I remember it like it was yesterday. I was in 8th grade and the class had to take a standardized test to measure math, verbal and spatial relations skills. I knew I was not the brightest child and the math and verbal test scores proved it. But, the section on spatial reasoning was off the charts.
I sat there very proud of myself. Some “over achievers” were in awe of the score. The notes for the test said I would be a great mechanic. My guidance councilor at the time tried to push me in other directions.
I always struggled in school with some subjects. I was labeled learning disabled, hyperactive and even had to take medication for attention deficit disorder. But, there were certain topics that came to me with little or no effort.
If I could visualize or tinker parts in my mind, I could master the subject.
Conjugating a verb for Spanish or even spelling some English words was a monumental task. It was frustrating and did not do anything for my self-confidence. But, if you asked me to solve geometry, physics or organic chemistry problems, I could rattle off an answer faster than any honors student.
When I was in college, I worked at shops during the summers and part-time during the fall and winter. I was a porter, service writer and a technician (thanks Dad for letting me borrow the tools). Hanging out in the bays was the best education I ever received. I soon came to the conclusion that my method of learning was a talent and I was not alone.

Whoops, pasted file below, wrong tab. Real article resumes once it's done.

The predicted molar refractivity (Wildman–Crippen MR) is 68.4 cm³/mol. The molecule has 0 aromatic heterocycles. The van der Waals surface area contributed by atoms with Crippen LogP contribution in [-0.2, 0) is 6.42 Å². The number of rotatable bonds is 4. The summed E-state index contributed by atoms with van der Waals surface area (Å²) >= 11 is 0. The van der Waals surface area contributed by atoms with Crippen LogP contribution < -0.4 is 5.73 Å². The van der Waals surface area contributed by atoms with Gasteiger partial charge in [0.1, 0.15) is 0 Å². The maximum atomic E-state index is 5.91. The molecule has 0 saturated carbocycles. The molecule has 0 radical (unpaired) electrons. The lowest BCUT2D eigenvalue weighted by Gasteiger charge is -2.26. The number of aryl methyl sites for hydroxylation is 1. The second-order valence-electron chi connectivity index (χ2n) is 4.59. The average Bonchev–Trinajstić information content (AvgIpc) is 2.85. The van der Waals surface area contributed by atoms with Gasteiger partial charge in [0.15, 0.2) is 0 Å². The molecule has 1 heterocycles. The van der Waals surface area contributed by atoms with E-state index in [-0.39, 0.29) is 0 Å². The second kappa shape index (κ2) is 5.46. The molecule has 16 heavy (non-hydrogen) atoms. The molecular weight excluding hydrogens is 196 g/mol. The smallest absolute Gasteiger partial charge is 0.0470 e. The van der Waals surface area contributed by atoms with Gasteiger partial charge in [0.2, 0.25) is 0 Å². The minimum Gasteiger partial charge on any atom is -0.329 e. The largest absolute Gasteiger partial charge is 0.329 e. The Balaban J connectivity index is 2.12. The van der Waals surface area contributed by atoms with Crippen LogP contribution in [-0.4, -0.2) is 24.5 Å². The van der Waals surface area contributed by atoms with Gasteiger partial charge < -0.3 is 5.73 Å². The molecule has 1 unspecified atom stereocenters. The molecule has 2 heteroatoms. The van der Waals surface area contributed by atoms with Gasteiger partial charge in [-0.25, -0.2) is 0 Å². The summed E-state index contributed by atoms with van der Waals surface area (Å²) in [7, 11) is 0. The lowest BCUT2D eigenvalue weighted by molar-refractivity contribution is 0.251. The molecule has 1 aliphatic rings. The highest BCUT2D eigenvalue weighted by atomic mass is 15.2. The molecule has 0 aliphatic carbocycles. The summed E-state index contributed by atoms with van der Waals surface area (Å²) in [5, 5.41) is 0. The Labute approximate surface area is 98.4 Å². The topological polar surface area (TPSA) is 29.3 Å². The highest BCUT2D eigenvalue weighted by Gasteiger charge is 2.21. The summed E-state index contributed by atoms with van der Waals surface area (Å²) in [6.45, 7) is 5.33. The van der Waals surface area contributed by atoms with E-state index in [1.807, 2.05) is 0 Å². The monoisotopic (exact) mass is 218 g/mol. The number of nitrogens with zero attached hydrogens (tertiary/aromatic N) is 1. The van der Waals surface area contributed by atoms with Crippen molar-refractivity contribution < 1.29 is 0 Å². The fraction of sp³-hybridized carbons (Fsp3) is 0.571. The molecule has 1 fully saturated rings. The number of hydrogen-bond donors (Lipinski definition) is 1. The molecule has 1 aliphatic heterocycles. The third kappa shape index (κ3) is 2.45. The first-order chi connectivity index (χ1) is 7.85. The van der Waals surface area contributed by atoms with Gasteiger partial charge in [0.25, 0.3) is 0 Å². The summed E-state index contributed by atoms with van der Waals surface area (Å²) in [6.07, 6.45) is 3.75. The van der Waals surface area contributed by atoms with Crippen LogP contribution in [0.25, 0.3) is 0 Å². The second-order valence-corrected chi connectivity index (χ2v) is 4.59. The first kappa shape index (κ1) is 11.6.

I realized that many top technicians learned the way I learned, and talked the way I thought.
We would struggle with some sources of repair information. One repair manual we had to use to rebuild a transmission was written like a cookbook and devoid of all logic. One Romanian-born technician said it best, “I can read the pictures, but it is the words I am having a problems with.”
With the right training or repair information paired with relevant illustrations or a video, the material would fly off the page. The information would then reside in the top drawer of the toolbox of the mind, fresh and never forgotten.
In this issue, we are rolling out a new technology called Augmented Reality powered by our AVI Play app. If you learn like me, it can be the most powerful training tool since the VHS cassette. By using the AVI Play app on your smartphone or tablet, you can harness the power of words, pictures and videos to help you learn.
Augmented reality is like throwing a computerized layer over what you are viewing. It can connect you to videos, 3D drawings and more information. This issue has three articles that are augmented with video from the AVI Video Training library (pages 38, 45 and 52). Also, some pictures on page six come alive and advertisements pages 15 and 39 are augmented by AVI Play. Download the app and unleash the power of your mind.